6) Own your mistakes - extreme accountability
This story about my grandpa losing hundreds of thousands of dollars has been a part of our family lore for close to 40 years. I’ve heard the story told to me numerous times, but just recently a new detail came to light that BLEW my mind.
Grandpa had not been alone in investing in the gold company.
He had also advised other people to also invest in the mining operation. Apparently, he thought the company had such amazing potential, that he encouraged his friends to put their money in as well. And since he was a respected business leader in the community, they had listened.
When the bottom fell out of gold and their investments sunk like the Titanic, they looked to grandpa for answers. But he had none.
Rather than washing his hands of the situation and justifying their loss by telling himself, “They knew the risk. It’s not my fault. I can’t be responsible for the decisions they make with their money.” grandpa showed the type of character and integrity that were hallmarks of his life.
He took his own money and paid back what had been lost to every single person he’d advised to invest.
And, he’d kept this quiet for close to 40 years.
This is what Navy Seal commander and author Jocko Willink calls extreme ownership, that rare character trait in leaders where they don’t blame others, but rather own their mistakes and lead through personal responsibility.
My grandpa was ahead of his time. Before people had books and podcasts extolling the virtues of leading with integrity, before it was trendy, he was leading with personal accountability.
It’s something I’ve tried to model in my own life and that I try to pass on to my own kids and the ones in my school.
Yes, you will make mistakes. It’s not a matter of if, but when and how many. What’s important is taking full responsibility for your choices. Then, and only then, can you learn from them and grow into the person you want to be, who you were made to be.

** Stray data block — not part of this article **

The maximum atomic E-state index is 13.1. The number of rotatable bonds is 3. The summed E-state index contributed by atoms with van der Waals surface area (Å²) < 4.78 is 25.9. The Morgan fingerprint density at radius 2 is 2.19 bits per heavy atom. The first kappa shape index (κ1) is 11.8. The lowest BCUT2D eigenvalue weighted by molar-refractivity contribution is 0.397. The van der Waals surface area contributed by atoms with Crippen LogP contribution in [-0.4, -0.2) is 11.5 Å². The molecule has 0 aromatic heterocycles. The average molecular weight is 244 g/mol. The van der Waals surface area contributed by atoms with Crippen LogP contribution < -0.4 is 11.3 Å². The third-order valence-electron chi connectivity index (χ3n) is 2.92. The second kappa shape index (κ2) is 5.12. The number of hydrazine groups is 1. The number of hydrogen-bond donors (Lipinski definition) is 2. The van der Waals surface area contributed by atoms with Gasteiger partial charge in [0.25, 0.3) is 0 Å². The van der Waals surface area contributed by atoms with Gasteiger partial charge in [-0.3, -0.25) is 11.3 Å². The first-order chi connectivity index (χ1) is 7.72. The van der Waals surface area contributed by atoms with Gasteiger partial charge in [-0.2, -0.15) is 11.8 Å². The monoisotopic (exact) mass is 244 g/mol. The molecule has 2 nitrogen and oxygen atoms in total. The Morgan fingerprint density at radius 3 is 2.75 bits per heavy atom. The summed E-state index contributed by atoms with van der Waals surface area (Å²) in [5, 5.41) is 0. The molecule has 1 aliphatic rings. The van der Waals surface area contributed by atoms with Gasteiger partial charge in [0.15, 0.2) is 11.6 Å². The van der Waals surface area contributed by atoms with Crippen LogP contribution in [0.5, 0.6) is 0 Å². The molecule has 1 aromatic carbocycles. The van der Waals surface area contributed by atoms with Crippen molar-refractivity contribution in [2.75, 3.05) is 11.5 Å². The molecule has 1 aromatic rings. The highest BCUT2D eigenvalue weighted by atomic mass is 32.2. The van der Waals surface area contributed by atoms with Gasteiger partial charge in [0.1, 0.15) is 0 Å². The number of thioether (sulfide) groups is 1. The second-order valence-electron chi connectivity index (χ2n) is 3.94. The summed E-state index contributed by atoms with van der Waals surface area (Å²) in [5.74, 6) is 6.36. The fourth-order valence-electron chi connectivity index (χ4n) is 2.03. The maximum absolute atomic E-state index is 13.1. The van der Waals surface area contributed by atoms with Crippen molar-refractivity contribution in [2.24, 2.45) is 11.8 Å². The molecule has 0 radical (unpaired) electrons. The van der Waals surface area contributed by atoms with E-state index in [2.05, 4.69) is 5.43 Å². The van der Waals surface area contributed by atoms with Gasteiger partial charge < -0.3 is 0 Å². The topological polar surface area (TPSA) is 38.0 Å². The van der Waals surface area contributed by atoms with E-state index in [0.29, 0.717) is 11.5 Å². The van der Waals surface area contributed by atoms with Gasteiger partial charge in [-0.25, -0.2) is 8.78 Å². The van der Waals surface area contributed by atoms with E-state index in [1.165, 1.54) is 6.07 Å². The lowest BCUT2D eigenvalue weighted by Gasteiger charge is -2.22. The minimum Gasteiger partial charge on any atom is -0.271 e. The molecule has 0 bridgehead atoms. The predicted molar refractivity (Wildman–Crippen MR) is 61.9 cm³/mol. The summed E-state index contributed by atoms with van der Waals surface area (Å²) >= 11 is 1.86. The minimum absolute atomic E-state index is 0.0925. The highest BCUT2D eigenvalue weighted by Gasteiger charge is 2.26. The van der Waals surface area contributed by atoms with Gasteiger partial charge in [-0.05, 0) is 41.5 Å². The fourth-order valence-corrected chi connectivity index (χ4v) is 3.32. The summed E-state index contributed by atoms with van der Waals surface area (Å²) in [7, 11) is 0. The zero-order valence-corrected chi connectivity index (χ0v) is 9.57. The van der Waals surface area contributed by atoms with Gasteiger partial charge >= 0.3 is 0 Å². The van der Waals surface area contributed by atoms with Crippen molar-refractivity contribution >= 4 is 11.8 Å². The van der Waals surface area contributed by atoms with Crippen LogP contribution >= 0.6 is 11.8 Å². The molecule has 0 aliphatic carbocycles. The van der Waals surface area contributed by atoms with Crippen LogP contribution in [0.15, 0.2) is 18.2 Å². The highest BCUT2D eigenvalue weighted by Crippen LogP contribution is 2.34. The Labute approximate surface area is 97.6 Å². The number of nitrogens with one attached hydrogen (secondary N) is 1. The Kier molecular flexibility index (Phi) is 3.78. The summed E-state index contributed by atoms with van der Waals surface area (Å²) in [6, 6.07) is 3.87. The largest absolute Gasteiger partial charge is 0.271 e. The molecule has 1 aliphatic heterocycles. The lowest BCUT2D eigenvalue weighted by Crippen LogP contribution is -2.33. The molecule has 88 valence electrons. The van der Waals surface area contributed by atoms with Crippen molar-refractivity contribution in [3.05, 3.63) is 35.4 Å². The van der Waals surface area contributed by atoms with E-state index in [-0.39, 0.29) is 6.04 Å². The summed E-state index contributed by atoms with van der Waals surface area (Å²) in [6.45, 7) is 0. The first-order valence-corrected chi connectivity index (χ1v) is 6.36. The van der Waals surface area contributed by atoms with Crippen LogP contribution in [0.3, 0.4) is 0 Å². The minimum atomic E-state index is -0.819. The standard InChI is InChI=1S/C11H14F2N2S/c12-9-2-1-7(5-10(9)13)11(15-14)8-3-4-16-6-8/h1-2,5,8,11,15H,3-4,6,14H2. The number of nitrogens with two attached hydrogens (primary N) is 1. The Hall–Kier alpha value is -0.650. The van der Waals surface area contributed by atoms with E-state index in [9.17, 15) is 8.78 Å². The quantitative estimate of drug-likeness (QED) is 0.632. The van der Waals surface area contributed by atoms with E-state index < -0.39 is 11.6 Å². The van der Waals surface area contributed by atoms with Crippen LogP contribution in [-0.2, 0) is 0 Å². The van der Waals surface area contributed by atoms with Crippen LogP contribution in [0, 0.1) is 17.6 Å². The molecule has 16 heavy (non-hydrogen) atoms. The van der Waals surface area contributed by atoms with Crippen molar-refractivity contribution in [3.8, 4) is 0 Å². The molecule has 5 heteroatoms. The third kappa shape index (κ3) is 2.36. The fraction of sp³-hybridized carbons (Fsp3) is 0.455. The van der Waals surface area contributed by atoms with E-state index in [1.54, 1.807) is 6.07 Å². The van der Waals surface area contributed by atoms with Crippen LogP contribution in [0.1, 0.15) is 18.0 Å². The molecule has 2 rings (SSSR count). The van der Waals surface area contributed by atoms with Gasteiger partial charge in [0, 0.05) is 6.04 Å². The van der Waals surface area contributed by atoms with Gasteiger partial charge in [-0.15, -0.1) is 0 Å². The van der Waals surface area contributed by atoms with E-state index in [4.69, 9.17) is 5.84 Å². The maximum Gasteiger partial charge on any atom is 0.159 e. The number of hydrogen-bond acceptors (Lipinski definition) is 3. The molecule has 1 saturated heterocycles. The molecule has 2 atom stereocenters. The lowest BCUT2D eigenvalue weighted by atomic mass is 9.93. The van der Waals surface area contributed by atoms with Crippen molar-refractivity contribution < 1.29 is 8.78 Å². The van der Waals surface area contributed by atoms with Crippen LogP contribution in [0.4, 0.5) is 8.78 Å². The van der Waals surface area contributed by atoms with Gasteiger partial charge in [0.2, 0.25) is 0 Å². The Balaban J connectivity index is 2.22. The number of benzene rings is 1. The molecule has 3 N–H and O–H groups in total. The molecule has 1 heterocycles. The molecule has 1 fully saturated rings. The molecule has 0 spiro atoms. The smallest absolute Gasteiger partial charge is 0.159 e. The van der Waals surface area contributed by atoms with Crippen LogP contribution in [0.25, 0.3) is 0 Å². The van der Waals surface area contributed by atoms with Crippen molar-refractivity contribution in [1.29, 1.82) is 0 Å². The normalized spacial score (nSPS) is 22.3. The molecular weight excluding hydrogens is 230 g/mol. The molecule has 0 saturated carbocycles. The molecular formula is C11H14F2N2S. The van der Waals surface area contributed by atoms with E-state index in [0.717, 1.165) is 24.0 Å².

My grandpa understood and modeled this life lesson for his kids, grandkids, and anyone who knew him.
7) Life is quick, live each day well
Someone wise once said that life is like a breath, a vapor, here today and gone tomorrow.
My grandfather lived every day of his life with the quiet urgency of a man who wanted to make each minute count.
But he was never in a rush. I never saw him with a to-do list or come to think of it, even running late for anything. Maybe that’s one of the wonderful byproducts of retirement, but I think it’s more than that.
He didn’t move like the frenetic characters of today, rushing from task to task and working themselves into exhausted shadows of their true selves. He always took time, and more importantly, he gave of his time generously.
When you were with grandpa you never wondered if he was distracted or if you had his attention. He was always fully present and made you feel like the only person in the room.
He worked hard to make each moment count, and count towards what was important in his eyes.
For him, that meant people.
Now I doubt he was born so naturally intentional about his interactions with people. No, it was something that he would’ve worked at and disciplined himself to grow in. But as he did so, slowing down to engage with others moved from being a chore into a discipline that developed into a joy.